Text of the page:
excerpt, p.2

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A full 10 years went by before I thought about breast cancer again. One of my coworkers was diagnosed with breast cancer when she was 30, and she had a recurrence 5 years later. I met her just after she started treatment again, and we quickly became coffee buddies. We never met for other social occasions or invited anyone to join us. We simply met, and had very long conversations while drinking coffee. We covered a wide range of subjects from great recipes, to difficulties at work, to philosophies about marriage and family, to the places we’d love to visit, to what inspired us, to our purpose in life. Sometimes I would ask her about her chemotherapy treatments. And sometimes, she wouldn’t just change the subject away from what I knew was a constant and arduous experience for her. Cathy generally kept her diagnosis and treatment quiet, and she was not involved in support groups or advocacy organizations. When I found out about a community-based organization nearby, I thought it might be a good way for me to learn more about breast cancer, so that I could be a better support for my friend. Cathy was always interested to hear what I had learned.

When Cathy’s treatments became more intensive, she stopped working and spent most of her time at home. Instead of meeting at the café, we would have our coffee conversations at her house, often without the coffee. We’d sit at the kitchen table and talk for hours. Her dog, Scooter, would usually sit at her feet and then do a little dance for the promise of a snack. He adored Cathy, and his antics always put a smile on both of our faces. At one point Cathy started giving me things…a cookbook, a vase, things from her kitchen. It hadn’t occurred to me at the time that she was giving her things away because she knew her time was limited. She talked more frequently about her treatments, the mistakes she had made in her life, and how most people had no idea what it was like to have cancer. She would get very animated when I talked about my plans, my commitments, my beloved, and my hopes for the future. It was as if we were both transported from her little kitchen to some grand and important adventure.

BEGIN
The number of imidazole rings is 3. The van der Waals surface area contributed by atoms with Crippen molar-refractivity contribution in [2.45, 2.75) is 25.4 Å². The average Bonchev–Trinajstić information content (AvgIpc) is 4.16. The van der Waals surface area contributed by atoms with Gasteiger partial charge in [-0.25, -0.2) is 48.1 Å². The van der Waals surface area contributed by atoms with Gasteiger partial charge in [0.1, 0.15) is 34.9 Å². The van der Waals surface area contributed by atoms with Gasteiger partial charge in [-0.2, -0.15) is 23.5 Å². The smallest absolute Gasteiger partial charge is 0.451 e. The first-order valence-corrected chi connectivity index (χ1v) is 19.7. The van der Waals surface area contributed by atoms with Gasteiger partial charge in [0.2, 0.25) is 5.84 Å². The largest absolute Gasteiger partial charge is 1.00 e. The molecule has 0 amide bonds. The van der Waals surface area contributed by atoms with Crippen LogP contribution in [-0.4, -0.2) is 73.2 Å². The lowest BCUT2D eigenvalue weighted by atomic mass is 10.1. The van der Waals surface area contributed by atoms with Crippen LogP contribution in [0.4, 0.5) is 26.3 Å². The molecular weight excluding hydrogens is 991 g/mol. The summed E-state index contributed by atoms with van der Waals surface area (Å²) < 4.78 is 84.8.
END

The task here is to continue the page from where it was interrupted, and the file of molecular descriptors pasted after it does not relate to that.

A few weeks after her 40th birthday, just around Thanksgiving, Cathy’s doctors told her that there was nothing more they could do. The cancer was growing out of control despite the toxic chemical therapies she had been given, so they finally stopped her treatment. Within 6 weeks she died. The last day I saw Cathy was just a few days before her death. She hadn’t been out of bed in weeks, but as soon as she saw me she tried to get up. She wanted to make me some tea. As she tried to get out of bed, I insisted that I had been sufficiently caffeinated and tried not to cry. I apologized as my eyes welled up. She said, “It’s okay.” My dying friend was trying to comfort me. This only made me cry more. Unlike our usual meetings, this one did not include much conversation. I just sat at her bedside as Cathy dozed in and out, and we shared the quiet weight of her reality. I told her I would visit her again in a few days, and she smiled. She died before I had the chance. After the funeral I went to her house. Scooter had stolen the hat Cathy had been wearing for past 6 weeks to keep warm. He kept it under his chin and wouldn’t let anyone near it. I think he knew she wasn’t coming back and was just as sad we were.

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